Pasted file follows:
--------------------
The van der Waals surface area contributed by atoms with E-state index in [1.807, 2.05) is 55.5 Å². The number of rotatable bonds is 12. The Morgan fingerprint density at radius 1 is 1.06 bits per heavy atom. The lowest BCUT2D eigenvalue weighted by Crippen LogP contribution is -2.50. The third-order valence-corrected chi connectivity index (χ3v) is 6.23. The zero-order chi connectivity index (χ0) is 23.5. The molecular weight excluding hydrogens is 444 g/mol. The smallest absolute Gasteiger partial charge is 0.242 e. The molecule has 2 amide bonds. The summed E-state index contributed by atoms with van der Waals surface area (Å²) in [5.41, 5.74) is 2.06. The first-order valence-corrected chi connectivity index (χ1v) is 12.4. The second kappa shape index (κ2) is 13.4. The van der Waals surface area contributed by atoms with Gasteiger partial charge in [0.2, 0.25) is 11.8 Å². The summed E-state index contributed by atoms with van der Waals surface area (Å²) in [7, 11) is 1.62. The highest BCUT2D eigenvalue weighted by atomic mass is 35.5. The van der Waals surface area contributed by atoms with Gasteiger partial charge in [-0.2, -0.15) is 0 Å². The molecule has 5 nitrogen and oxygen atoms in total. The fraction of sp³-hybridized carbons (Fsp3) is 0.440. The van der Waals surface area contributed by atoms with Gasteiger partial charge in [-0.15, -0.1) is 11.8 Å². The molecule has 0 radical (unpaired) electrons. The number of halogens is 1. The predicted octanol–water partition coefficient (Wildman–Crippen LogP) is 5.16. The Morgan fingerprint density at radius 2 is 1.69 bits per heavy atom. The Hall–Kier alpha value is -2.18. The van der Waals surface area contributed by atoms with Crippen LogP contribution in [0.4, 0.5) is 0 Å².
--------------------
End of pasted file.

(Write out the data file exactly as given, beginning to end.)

The van der Waals surface area contributed by atoms with E-state index in [1.807, 2.05) is 55.5 Å². The number of rotatable bonds is 12. The Morgan fingerprint density at radius 1 is 1.06 bits per heavy atom. The lowest BCUT2D eigenvalue weighted by Crippen LogP contribution is -2.50. The third-order valence-corrected chi connectivity index (χ3v) is 6.23. The zero-order chi connectivity index (χ0) is 23.5. The molecular weight excluding hydrogens is 444 g/mol. The smallest absolute Gasteiger partial charge is 0.242 e. The molecule has 2 amide bonds. The summed E-state index contributed by atoms with van der Waals surface area (Å²) in [5.41, 5.74) is 2.06. The first-order valence-corrected chi connectivity index (χ1v) is 12.4. The second kappa shape index (κ2) is 13.4. The van der Waals surface area contributed by atoms with Gasteiger partial charge in [0.2, 0.25) is 11.8 Å². The summed E-state index contributed by atoms with van der Waals surface area (Å²) in [7, 11) is 1.62. The highest BCUT2D eigenvalue weighted by atomic mass is 35.5. The van der Waals surface area contributed by atoms with Gasteiger partial charge in [-0.2, -0.15) is 0 Å². The molecule has 5 nitrogen and oxygen atoms in total. The fraction of sp³-hybridized carbons (Fsp3) is 0.440. The van der Waals surface area contributed by atoms with Gasteiger partial charge in [-0.15, -0.1) is 11.8 Å². The molecule has 0 radical (unpaired) electrons. The number of halogens is 1. The predicted octanol–water partition coefficient (Wildman–Crippen LogP) is 5.16. The Morgan fingerprint density at radius 2 is 1.69 bits per heavy atom. The Hall–Kier alpha value is -2.18. The van der Waals surface area contributed by atoms with Crippen LogP contribution in [0.4, 0.5) is 0 Å².